By: Beth Sergentbsergent@heartlandpublications.com
October 16, 2012
OHIO VALLEY — A large group of people who belong to the club nobody ever wants to join recently gathered to raise breast cancer awareness during the Third Annual Walk for Women in Point Pleasant.
The Walk for Women, sponsored by the Mason County Community Educational Outreach Service Clubs (CEOS), raised over $4,000 for the West Virginia Breast and Cervical Cancer Diagnostic Fund.
Survivors were given pink carnations and an honorary place at the start of the walk where Marilyn Higginbotham, breast cancer survivor and member of the Pleasant CEOS Club, cut the ribbon. As soon as Higginbotham cut the ribbon, a throng of people in pink filed down Main Street, following the route which took a turn at First St. and rerouted the walkers back to Fifth St. to complete the course.
As the walkers arrived back to their starting place, many didn’t notice two were still walking the course at their own pace, including Higginbotham and fellow breast cancer survivor Anna Dunlap of Leon. Though Higginbotham and Dunlap started the race at the front of the line, it didn’t seem to matter to them how they finished, only that they finished.
Dunlap, a survivor of multiple types of cancers, walked alongside her daughter Dorothy and had to stop a few times along the route. Still, Anna was determined to finish and finish she did even though when she arrived back at the starting point, she had to use her oxygen — reminding all who took a moment to notice, what it means to persevere.
As for Higginbotham, she was accompanied along the route by fellow Pleasant CEOS Club Members Ann Byus and Yvonne Fetty. With Byus and Fetty at her side, Higginbotham steadily made her way along the course. As she walked, she shared she was a 20-year breast cancer survivor. She said when she was first diagnosed, she didn’t want to take chemotherapy but her doctor told her if she didn’t, she’d die. So, she accepted what was in front of her and like so many other women, did what she needed to do to get another day, until those days had added up to 20 years and counting. She is quick to say “praise the Lord” for a higher power seeing her through it all. She also said it was important to talk about breast cancer and get the word out about treatments — spreading the word also spreads the success stories of the women it affects.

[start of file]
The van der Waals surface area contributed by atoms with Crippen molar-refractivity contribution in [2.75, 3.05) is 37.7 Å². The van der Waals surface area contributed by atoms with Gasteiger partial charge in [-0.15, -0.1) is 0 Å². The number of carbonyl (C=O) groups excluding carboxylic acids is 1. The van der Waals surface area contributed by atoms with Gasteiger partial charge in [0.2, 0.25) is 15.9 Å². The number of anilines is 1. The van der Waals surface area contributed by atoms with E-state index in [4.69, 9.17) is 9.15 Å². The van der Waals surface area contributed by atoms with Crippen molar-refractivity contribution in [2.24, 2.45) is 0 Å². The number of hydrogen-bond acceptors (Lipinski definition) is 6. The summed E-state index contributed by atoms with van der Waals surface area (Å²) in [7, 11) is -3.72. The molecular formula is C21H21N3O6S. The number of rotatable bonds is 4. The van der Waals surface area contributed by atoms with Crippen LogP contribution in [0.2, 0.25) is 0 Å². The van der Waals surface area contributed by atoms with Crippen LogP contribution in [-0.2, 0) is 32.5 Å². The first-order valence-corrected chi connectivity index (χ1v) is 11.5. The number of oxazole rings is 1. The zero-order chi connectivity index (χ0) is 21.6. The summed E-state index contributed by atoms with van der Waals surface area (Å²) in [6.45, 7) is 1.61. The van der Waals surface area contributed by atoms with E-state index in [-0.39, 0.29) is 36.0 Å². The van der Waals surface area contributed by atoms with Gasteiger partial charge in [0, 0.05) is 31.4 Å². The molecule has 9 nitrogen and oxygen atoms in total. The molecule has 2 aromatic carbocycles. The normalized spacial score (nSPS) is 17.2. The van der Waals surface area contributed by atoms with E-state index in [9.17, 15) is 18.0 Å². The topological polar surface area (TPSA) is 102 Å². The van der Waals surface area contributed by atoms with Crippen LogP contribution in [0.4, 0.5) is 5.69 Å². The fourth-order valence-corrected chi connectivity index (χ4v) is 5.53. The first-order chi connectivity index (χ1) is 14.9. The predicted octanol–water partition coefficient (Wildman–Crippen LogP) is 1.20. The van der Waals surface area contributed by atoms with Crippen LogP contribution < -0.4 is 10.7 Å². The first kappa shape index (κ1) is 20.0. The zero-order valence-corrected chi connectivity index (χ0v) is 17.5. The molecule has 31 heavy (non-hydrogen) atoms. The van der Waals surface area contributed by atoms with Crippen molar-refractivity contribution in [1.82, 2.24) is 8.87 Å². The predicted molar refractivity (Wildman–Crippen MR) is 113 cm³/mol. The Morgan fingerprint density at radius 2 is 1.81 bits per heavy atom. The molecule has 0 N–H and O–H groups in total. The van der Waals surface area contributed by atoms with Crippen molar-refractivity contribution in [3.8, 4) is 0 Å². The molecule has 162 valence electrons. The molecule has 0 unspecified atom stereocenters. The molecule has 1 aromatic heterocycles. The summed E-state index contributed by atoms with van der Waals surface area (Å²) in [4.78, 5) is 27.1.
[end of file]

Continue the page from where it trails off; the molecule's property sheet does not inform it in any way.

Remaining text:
Of course, not all stories involving breast cancer end on a happy note which is why the need to find a cure, and raising money for that cure, is essential. Before the race began, walkers heard from Wendy Lilly, founder of Charlie’s Angels, a local advocacy group that promotes breast cancer awareness and raises funds to fight the disease. Lilly spoke to those gathered about her sister, Charlie, who lost her battle with breast cancer and the need to keep pushing to improve the lives of those affected by the disease.
In addition, an invocation from Pastor Boxer Swisher was given and the Kountry Kritters 4-H Club passed out free water to walkers on the route. Also integral to the walk, the assistance of the Mason County Health Department and staff.